So after a rushed cheese and rocket pizza at the WAU cafe, I let myself collapse in the (not so soft) seat at the HAU1, ready to be entertained by Sidney Leoni’s feature film Under Influence. I had liked the trailer on the festival's website and was looking forward to revelling in Leoni's dreamy universe. But shame on me for demoting the film genre to a somehow less demanding form of art.
When I met Leoni for an interview the following day, he explained to me the way he's worked on the film: The scenes had for the most part – visually – already existed in his head. Like little glowing babies waiting to be conceived. He'd relied on the presence of his actors rather than on a narrative. He wanted his main character, Julia Gordon, to always be in motion – and the spectators likewise – never in the know about what happens next.
All of which is to say, that's probably the way you should watch Under Influence – like a dance. Forget about making sense of the many (!) scenes that turn and twist among each other, more similar to an ecstatic body improvisation than a tightly choreographed performance piece. At times it is very confusing.
Here's what worked for me: Halla Ólafsdóttir and Christine de Smedt are delightfully present and watchable as the psychotic actress and her frustrated director – impressive because neither of them have acted in a film before. The film is visually beautiful with its many close-ups, delicate range of colors and theatrical expression, and the conciliatory yet distressing music score by Jonathan Uliel Saldanha accompanies the scenes elegantly. The mise en abyme principle in which Julia Gordon confuses herself with the actress Kate Winslet is original and the Titanic parody is funny.
Perhaps I myself just didn't have much to offer that evening. To give back to the film so to speak. Maybe Leoni should have killed a couple of darlings in his highly intuitive approach to making this movie. Maybe he shouldn't have allowed all of his nightly visions to enter the real world. The world sees the birth of too many babies as it is.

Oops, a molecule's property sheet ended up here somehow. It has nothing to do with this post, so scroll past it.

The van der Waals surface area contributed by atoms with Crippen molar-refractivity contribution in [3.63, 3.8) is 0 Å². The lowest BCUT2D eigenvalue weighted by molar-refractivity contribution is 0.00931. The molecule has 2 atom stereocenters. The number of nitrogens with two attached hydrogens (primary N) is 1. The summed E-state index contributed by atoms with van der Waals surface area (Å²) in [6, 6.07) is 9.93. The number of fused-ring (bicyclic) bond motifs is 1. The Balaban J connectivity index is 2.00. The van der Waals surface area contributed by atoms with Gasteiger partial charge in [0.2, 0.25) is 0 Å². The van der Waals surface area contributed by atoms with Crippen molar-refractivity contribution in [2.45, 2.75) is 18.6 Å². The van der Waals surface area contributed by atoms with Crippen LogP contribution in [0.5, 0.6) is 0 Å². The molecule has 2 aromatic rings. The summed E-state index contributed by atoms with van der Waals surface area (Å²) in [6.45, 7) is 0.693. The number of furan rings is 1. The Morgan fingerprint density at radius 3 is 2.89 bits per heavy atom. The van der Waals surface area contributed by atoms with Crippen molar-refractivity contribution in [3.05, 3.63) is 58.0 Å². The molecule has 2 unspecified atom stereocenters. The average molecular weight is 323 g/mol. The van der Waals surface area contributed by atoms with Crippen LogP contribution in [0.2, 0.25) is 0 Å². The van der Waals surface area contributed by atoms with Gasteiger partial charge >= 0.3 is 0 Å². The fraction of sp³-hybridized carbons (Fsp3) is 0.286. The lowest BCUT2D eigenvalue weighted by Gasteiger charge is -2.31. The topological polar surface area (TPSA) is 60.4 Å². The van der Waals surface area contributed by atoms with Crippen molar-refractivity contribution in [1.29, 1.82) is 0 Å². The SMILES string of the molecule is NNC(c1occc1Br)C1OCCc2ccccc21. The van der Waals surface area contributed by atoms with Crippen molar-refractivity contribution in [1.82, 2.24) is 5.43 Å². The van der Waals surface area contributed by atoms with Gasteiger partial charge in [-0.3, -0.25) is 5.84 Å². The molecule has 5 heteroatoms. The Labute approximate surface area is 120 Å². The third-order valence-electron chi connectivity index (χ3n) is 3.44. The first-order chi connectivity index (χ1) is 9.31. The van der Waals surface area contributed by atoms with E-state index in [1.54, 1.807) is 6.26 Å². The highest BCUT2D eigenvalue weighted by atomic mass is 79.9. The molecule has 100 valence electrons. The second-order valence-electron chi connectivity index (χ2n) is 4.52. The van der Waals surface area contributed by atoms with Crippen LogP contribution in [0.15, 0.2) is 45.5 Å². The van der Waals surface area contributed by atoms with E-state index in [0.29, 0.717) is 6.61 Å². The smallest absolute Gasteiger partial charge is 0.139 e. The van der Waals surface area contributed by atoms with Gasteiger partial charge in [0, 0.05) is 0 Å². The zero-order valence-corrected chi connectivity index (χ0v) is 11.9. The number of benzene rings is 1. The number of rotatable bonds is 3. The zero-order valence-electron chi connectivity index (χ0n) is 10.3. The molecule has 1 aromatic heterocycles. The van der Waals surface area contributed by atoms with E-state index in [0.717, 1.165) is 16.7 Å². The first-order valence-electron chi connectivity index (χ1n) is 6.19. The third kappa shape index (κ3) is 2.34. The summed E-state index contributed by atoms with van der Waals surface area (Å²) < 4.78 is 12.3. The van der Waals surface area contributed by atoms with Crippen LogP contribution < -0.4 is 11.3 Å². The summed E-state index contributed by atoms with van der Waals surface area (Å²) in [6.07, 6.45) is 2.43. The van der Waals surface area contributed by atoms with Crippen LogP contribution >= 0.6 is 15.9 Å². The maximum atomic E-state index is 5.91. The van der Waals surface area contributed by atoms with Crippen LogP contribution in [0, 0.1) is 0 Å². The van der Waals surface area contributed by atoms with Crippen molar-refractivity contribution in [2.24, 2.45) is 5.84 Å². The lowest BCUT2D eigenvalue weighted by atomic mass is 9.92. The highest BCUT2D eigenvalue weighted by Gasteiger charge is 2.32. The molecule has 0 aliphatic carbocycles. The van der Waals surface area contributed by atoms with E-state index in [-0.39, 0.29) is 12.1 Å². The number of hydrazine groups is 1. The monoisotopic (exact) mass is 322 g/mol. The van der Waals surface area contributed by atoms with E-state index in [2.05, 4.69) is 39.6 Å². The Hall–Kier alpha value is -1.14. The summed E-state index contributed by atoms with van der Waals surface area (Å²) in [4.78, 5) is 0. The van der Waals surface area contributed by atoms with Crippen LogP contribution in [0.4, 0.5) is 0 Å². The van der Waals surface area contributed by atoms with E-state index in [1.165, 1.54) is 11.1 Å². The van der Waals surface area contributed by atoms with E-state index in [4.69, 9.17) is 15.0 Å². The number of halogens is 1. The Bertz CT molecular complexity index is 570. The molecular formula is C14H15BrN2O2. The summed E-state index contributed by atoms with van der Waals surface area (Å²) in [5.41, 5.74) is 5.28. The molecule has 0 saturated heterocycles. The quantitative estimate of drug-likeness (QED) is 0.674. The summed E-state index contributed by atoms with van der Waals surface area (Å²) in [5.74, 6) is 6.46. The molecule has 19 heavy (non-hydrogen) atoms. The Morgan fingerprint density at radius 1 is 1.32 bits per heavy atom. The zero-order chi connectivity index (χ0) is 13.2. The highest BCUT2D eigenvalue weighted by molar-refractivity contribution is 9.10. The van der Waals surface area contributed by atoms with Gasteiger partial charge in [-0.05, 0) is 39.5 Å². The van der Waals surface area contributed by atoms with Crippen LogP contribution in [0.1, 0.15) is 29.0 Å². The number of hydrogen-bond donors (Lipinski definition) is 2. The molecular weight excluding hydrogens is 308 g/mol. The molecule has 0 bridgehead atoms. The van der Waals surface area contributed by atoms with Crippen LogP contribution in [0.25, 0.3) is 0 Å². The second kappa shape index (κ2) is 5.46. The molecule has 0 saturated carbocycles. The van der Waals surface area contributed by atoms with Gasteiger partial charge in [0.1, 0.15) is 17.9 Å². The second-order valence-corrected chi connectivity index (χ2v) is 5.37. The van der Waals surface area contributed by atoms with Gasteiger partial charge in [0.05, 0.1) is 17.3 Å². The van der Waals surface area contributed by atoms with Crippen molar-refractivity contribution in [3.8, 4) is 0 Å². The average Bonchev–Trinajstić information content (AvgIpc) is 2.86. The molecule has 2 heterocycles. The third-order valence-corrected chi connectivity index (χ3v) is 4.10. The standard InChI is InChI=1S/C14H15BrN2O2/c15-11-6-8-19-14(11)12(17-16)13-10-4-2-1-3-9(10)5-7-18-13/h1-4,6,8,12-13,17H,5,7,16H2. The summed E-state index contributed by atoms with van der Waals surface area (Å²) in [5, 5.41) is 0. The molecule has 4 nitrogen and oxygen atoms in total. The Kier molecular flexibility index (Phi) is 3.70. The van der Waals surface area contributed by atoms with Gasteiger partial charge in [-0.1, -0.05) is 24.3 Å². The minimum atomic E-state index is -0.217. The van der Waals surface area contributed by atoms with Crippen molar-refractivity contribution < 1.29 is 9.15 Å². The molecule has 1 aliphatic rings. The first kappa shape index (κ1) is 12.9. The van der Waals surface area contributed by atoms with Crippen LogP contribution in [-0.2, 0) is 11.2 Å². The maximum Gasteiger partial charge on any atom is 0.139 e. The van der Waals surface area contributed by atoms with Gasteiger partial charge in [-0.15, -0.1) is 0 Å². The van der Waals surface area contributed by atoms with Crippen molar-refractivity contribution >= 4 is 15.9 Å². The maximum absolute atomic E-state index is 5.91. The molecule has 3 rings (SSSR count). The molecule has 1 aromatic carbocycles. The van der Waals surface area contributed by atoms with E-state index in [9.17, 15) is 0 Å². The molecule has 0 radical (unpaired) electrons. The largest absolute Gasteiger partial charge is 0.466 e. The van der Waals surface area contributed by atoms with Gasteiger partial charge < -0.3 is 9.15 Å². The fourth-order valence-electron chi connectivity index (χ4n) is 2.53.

The Berlin-based dance company Wang Ramirez' new performance Everyness, which follow the success of their 2013 peace, Borderline, was just a delight. Generous, skillful, elegant. Tight, beautiful, intense. As my companion at Radialsystem V said after the show: “They weren't afraid to be aesthetic”. That got me thinking: What is the role of the aesthetics in the contemporary performing arts? Have we forgotten about the value of beauty for the sake of beauty itself?
It's been a long time since the art world's break with classical beauty. Modern and contemporary dance have gone down many pathways in the search for original and authentic expression. A current tendency is, it seems to me, an insistence on the “authentic self” of the dancer: whether that self is queer or disabled or a refugee. Contemporary dance gives us the right to be “ugly”, to not fit in, to explore our bodies in ways that might be beautiful but might not be.
But does the outer expression always have to match the inner motivation? Can't beauty be the door through which we can understand the deeper currents of the self? All I know is, that the duo Wang/Ramirez's brilliantly executed mix of hip hop, ballet and martial dance was beautiful, even though the thematics of the piece – the many facets of human relationships – aren't always. And that that seemed to move each member of the audience who repaid the dancers with standing applause. One girl even cried during the entire performance. And that's what the company wants, reveals Wang in the following “Meet the artists” gathering – to move and touch the spectators, even if just for a moment. If that happens, they've achieved their goal. My deepest respect for that.